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The LCR Guitar

The LCR Guitar is a musical instrument based on the physics of second order systems. A second order system has two energy storage elements, and can be described by second order differential equations. Two textbook examples of second order systems are the mass spring system and the LCR (Inductor-Capacitor-Resistor) circuit. In the mass spring system, energy is stored in the elasticity of the spring and as inertia in the mass. In the LCR circuit, energy is stored in the electric field of the capacitor and the magnetic field of the inductor. Second order systems allow for oscillations which enables their use as a musical instrument.

Instead of creating the instrument from individual LCR circuits each tuned to a particular note, this project will use analog computing techniques to simulate the physics of the circuit. The analog computing circuit has a number of advantages over the straight LCR circuit approach, including eliminating the need for bulky inductors, and allowing for both the pitch and the decay to be changed using only resistors.

Circuit Theory

The above schematic is of the parallel RLC circuit which we plan to simulate using analog computing techniques to make a musical instrument.

Follow this link for a complete analysis of the LCR circuit.

The circuit is characterized by the following second order differential equation.

\[\frac{d^2v_{OUT}}{dt^2} + \frac{1}{RC}\frac{dv_{OUT}}{dt} + \frac{1}{LC}v_{OUT}=0\]

To make the variables more recognizable, typically the equation is written in the following form:

\[\frac{d^2v_{OUT}}{dt^2} + 2\alpha \frac{dv_{OUT}}{dt} + w_o^2 v_{OUT}=0\]

with the new variables defined as:

\[\alpha=\frac{1}{2RC}\] \[w_o=\sqrt{\frac{1}{LC}}\]

The frequency of oscillation is given by:


In this particular application, $\alpha$ is much smaller than $w_o$, so the frequency of oscillation is given by $w_o$. $\alpha$ controls the decay of the note.

Music Theory


Sounds can be characterized by their pitch, loudness, and timbre.

Pitch is simply the frequency of oscillation of a sound. The faster a wave oscillates the higher the frequency and therefore the pitch. The pitch of the LCR guitar will be controlled with the $w_o$ variable above.

Loudness is related to the amplitude of the wave, the higher the amplitude, the louder the sound is. Typically the amplitude must be increase 10x for our ears to hear a 2x difference in sound. In this circuit the loudness is controlled by the audio amplifier, but could also be controlled by the initial conditions on the circuit.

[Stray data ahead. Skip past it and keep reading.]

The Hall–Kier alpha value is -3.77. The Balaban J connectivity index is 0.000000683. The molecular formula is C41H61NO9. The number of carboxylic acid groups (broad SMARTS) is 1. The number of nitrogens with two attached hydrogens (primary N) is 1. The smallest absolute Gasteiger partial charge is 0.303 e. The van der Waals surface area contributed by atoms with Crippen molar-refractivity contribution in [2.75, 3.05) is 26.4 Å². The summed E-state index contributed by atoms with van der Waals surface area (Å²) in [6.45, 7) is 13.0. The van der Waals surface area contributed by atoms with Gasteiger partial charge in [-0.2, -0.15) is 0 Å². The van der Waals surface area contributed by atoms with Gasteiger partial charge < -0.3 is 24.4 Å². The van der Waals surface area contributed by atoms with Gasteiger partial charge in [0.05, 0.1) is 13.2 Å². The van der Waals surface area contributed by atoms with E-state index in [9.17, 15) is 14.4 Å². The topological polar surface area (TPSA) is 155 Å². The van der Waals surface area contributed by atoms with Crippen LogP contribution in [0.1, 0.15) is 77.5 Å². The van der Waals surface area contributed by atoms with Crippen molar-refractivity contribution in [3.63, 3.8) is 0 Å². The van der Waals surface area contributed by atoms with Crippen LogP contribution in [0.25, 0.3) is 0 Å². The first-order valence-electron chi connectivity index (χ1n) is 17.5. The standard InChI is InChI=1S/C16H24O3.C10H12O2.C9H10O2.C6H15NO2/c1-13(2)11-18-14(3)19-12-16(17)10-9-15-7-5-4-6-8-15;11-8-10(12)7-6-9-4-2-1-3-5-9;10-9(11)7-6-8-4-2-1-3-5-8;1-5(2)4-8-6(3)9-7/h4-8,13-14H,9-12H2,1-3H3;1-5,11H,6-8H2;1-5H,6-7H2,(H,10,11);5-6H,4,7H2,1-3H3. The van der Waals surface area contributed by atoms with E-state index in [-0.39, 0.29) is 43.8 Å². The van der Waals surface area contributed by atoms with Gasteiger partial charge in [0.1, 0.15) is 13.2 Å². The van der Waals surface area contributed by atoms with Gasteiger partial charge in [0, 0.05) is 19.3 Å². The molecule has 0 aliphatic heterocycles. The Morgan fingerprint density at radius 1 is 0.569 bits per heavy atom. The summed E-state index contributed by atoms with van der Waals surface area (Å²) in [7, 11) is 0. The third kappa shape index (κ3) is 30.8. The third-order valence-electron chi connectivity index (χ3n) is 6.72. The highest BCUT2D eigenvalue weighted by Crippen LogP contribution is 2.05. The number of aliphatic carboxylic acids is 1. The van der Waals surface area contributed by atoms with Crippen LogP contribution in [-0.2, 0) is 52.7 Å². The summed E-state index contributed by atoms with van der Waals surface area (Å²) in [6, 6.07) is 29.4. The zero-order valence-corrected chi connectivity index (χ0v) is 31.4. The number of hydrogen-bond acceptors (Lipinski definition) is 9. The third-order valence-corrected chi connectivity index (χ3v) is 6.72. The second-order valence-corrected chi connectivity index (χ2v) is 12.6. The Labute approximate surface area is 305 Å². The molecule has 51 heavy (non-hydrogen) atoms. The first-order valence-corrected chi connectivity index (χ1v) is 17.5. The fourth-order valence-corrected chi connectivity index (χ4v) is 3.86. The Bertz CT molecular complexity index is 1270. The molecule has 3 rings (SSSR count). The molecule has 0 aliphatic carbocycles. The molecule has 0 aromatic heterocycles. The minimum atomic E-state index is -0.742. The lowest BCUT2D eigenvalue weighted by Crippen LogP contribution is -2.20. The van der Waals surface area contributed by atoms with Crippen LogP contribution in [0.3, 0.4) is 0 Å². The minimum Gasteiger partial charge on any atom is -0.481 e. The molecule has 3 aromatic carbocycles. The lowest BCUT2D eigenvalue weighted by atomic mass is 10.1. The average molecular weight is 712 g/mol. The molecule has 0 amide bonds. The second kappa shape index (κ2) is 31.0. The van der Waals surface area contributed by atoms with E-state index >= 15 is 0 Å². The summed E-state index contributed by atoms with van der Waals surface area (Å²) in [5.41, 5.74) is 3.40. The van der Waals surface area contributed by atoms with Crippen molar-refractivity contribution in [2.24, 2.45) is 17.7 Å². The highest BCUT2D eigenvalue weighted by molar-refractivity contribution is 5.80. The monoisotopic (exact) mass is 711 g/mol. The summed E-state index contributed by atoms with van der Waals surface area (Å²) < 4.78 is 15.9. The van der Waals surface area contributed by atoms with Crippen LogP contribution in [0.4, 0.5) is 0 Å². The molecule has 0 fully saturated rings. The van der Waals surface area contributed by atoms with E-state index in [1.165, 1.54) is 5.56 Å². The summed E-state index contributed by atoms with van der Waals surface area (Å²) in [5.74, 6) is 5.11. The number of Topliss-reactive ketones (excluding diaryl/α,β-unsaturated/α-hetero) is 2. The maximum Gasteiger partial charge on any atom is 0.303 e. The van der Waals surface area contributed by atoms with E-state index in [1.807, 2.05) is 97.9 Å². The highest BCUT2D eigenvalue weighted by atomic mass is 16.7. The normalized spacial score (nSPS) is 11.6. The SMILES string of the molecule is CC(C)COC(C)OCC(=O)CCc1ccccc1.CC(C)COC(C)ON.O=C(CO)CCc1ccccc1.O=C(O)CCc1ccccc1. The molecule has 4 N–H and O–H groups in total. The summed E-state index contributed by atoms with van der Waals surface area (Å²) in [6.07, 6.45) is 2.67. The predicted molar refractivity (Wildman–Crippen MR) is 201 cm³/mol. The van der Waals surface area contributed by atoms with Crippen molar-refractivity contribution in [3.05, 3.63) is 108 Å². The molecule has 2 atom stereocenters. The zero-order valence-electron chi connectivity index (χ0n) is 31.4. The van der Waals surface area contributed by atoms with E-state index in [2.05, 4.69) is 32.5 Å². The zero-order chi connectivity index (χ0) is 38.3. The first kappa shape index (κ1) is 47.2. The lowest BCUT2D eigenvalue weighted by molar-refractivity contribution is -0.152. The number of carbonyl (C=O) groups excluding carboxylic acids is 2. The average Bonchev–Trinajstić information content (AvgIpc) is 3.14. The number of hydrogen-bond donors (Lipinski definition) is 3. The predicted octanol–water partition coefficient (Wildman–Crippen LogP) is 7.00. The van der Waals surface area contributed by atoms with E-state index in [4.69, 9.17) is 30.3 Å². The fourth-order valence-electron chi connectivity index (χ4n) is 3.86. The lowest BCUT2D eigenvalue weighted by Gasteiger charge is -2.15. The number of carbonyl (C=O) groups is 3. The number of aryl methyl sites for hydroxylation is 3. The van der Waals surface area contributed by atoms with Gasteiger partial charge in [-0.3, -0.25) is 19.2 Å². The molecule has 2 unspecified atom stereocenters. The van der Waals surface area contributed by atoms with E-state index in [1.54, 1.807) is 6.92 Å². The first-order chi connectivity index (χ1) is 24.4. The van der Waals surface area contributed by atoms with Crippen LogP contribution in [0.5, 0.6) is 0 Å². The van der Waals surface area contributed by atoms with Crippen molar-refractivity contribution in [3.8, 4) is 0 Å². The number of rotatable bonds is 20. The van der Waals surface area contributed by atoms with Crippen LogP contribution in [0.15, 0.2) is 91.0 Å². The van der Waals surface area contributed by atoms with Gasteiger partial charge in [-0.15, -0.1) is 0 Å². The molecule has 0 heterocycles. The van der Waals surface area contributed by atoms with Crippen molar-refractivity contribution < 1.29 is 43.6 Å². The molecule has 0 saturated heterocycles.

Timbre is all the other characteristics of a sound that let us distinguish between sounds that have the same pitch and loudness. Timbre is what makes one instrument sound different from another and really what makes sounds interesting to the ear. Timbre is defined by harmonic content, attack and decay, and vibrato. Harmonic content is the spectrum of frequencies in a sound besides the main note. Attack and Decay is how fast loudness of a sound increases or decreases when played. If you pluck a string on a guitar, the sound is loudest almost immediately, but takes some time to decay. In the LCR Guitar circuit, the attack will be instant and the decay will be controlled by the $\alpha$ parameter. The definition of vibrato is “periodic changes in the pitch of the tone”, and the term tremolo is used to indicate periodic changes in the amplitude or loudness of the tone. The initial version of the LCR guitar, will not include vibrato.


Equal temperament or the equal tempered scale is the most commonly used scale today.

Between each octave, the frequency doubles. For instance, between the two C notes on the piano the frequency doubles.

Each octave is divided into 12 equal semitones. That means each note is spaced apart by a factor of $2^{\frac{1}{12}}$ or $\approx 1.059$x.

Let's compute the frequency of the notes in one octave. Let's start with the open low E string of a guitar E = 82.4Hz

  • E = 82.4Hz = 517.73 rad/s
  • F = 87.3Hz = 548.52 rad/s
  • F# = 92.5Hz = 581.14 rad/s
  • G = 98Hz = 615.7 rad/s
  • G# = 103.8Hz = 652.3 rad/s
  • A = 110Hz = 691.1 rad/s
  • A# = 116.5Hz = 732.2 rad/s
  • B = 123.5Hz = 775.7 rad/s
  • C = 130.8Hz = 821.85 rad/s
  • C# = 138.6Hz = 870.72 rad/s
  • D = 146.8Hz = 922.5 rad/s
  • D# = 155.6Hz = 977.4 rad/s
  • E= 164.8Hz = 1035.5 rad/s

Analog Computer Simulation of LCR Circuit

The block diagram for the second order system / analog computer is shown below.

The block diagrams can be translated into differential equations:

\[\frac{d^2v}{dt^2} = -G_1 K_1 \frac{dv}{dt} + - G_1 G_2 K_2 V\]


\[\frac{d^2v}{dt^2} + G_1 K_1 \frac{dv}{dt} + G_1 G_2 K_2 V=0\]

Putting the equation into standard form yields:

\[ \alpha=\frac{G_1K_1}{2} \] \[ w_o=\sqrt{G_1 G_2 K_2} \]

What should $K_2$ be to have a frequency of 82.4Hz / 517.73 rads/s? Assume $G_1$ and $G_2$ are 1000. Then plugging into the above formula, we get $K_2$=0.268.

We want $\alpha$ to be around 4. That makes $K_1=0.004$

SPICE Simulation

KiCAD Board

lcr_guitar.txt · Last modified: 2016/02/06 19:55 by admin